Rep. Paul Ryan released the 2015 House Republican budget on Tuesday and President Obama called it mean. If you told someone that one political party released a budget and that someone from the other political party called it mean, this person would know immediately that the latter was a Democrat. “He argued what? That it was mean? That’s easy—he’s the liberal.”
The end goal of Ryan’s budget is to cut government spending by $5.1 trillion over the next ten years. But in an age when the national debt increases by an average of about $1 trillion per year, all this budget would do is create a slower increase.
It’s better than nothing, I guess. Ryan will not have my vote in the future should he ever decide to run for president—amnesty—but I give him credit for having some huevos. His budget focuses mainly on America’s great albatross, entitlement programs. It’s through the promise of more of these entitlements that most politicians get elected and re-elected. So, although we need bigger cuts than just $5 trillion, good on him.
The day after this budget’s release, President Obama was out campaigning in Michigan to garner support for an increase of the minimum wage from the current $7.25 to the arbitrary number of $10.10. He wasn’t just there to talk about the minimum wage, of course, but to slime Republicans.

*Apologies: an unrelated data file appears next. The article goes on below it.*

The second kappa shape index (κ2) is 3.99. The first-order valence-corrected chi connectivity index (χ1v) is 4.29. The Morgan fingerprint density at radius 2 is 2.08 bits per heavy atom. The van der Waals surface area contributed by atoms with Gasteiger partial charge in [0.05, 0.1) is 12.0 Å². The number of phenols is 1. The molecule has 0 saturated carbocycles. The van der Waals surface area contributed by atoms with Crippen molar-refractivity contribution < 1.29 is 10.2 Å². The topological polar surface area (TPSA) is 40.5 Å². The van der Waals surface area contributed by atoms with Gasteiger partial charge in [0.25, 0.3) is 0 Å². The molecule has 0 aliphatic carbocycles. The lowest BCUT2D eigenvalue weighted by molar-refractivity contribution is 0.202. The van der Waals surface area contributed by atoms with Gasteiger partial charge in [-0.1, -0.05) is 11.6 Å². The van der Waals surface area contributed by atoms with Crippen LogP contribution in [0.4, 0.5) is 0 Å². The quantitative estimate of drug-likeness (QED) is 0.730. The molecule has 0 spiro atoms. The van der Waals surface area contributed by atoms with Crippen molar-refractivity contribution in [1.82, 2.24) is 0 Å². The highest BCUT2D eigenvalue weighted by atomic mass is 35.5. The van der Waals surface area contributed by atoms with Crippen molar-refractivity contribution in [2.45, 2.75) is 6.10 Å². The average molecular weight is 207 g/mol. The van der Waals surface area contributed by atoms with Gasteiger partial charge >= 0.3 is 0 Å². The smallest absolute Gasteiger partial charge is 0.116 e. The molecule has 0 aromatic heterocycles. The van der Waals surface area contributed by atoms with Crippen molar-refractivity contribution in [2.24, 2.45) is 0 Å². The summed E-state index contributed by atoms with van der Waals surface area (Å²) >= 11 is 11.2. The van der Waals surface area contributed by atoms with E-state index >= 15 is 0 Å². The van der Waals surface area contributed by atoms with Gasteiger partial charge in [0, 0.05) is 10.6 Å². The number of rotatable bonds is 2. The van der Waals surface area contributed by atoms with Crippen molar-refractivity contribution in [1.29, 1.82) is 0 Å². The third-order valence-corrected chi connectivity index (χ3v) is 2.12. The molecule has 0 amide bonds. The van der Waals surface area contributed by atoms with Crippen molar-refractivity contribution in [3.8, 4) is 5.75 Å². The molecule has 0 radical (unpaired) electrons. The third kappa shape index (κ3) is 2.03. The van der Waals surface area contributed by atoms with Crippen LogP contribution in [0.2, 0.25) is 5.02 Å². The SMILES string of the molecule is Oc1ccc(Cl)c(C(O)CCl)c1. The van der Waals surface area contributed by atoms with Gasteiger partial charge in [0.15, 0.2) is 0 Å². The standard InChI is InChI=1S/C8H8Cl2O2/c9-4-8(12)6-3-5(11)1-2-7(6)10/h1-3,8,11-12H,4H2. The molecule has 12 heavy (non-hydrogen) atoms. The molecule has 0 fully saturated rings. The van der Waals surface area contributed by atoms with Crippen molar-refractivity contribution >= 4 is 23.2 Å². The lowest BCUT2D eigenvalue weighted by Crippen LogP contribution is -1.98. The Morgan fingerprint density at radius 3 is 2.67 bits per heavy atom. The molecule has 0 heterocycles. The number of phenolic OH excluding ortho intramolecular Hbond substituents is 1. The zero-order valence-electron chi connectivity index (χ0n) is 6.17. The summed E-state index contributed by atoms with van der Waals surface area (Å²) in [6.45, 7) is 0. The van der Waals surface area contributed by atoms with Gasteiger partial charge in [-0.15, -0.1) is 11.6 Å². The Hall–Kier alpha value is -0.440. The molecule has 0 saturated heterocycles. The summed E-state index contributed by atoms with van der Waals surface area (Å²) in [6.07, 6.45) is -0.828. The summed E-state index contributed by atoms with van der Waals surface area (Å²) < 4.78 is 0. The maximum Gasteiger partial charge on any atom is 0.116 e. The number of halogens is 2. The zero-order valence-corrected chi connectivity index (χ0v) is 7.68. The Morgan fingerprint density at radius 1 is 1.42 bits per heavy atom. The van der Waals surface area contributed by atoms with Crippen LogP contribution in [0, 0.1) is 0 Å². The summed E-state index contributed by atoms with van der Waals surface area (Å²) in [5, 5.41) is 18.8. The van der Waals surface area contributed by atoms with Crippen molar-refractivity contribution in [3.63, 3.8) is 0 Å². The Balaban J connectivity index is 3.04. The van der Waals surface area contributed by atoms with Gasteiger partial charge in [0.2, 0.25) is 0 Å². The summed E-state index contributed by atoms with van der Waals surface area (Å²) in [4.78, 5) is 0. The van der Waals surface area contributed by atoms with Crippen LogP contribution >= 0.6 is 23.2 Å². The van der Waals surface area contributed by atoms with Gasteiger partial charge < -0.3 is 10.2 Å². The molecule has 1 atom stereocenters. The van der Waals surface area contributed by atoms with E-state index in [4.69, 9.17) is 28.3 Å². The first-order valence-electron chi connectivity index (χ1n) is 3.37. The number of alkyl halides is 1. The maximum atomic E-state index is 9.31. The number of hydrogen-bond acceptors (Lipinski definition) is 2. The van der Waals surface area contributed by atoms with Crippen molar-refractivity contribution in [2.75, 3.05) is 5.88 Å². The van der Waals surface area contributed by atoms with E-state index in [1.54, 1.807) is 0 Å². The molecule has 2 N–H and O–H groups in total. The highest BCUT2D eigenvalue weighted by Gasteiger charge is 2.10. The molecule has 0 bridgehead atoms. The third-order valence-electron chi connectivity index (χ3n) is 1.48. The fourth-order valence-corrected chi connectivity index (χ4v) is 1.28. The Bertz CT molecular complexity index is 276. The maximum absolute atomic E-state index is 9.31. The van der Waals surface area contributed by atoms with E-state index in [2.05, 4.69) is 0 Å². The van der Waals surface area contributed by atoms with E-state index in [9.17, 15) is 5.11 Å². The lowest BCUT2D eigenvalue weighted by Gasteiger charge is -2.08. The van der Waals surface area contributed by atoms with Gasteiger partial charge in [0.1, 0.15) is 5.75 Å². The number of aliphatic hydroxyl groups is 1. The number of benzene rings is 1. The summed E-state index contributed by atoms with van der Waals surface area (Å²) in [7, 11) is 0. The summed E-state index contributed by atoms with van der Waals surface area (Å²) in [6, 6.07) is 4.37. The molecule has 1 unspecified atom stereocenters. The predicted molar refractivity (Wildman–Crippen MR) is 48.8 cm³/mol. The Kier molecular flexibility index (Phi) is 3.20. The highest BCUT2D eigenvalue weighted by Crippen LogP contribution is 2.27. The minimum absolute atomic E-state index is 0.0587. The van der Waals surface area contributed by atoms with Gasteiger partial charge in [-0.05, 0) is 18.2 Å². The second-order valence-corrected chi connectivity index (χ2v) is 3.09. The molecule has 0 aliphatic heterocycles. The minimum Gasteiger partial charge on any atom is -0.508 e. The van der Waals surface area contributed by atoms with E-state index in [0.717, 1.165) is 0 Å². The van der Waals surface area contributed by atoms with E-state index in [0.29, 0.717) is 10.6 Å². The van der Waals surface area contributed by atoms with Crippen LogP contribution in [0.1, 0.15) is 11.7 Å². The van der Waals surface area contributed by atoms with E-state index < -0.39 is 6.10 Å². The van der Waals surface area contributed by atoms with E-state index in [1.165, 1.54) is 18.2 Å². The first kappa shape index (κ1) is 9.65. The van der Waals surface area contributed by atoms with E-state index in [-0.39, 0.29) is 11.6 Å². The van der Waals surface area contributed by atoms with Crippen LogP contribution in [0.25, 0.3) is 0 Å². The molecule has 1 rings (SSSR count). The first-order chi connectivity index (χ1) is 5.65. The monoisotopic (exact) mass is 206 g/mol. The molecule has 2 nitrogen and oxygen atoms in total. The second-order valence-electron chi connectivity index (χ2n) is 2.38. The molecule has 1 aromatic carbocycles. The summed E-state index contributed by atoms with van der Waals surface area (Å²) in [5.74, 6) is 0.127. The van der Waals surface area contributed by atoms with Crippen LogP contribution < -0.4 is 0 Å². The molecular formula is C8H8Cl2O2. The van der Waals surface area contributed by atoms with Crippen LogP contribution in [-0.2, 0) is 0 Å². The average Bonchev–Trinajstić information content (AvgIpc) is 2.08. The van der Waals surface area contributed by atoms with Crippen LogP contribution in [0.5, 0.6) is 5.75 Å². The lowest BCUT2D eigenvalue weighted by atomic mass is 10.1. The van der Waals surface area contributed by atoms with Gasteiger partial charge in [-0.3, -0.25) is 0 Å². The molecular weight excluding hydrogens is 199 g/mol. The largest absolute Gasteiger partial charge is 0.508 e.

I don’t mind when politicians talk badly about each other. I think it’s fun and it prevents them from doing any damage to the country. Bipartisanship is a truly dangerous thing in politics. As long as everybody disagrees with each other, junk legislation can’t be passed. The problem is that Republicans don’t know how to be partisan. It’s like they don’t have the will to win or the viciousness to play that Democrats do.
Attacking your political enemies at a public forum is fine with me, but it must be done right. Obama’s usually pretty skilled at it, and Wednesday was no exception. In his speech in Michigan, Obama offered the tremendously intellectual argument that Ryan’s budget is mean.
“If they tried to sell this sandwich [Ryan’s budget] at Zingerman’s [an Ann Arbor local deli] they’d have to call it the Stinkburger or the Meanwich,” he said. Masterful.
It’s “mean,” this budget, therefore it shouldn’t be passed. It’s fiscally sound, but because it doesn’t make us want to cuddle, it must not be passed. Get rid of it.
Obama is an odd character, isn’t he? At times he is the most bitter and abrasive president we’ve ever had the displeasure of being bossed around by, and at other times he just sounds like a five-year-old. “Mean”? Come on, Obama, don’t be such a stereotypical leftist.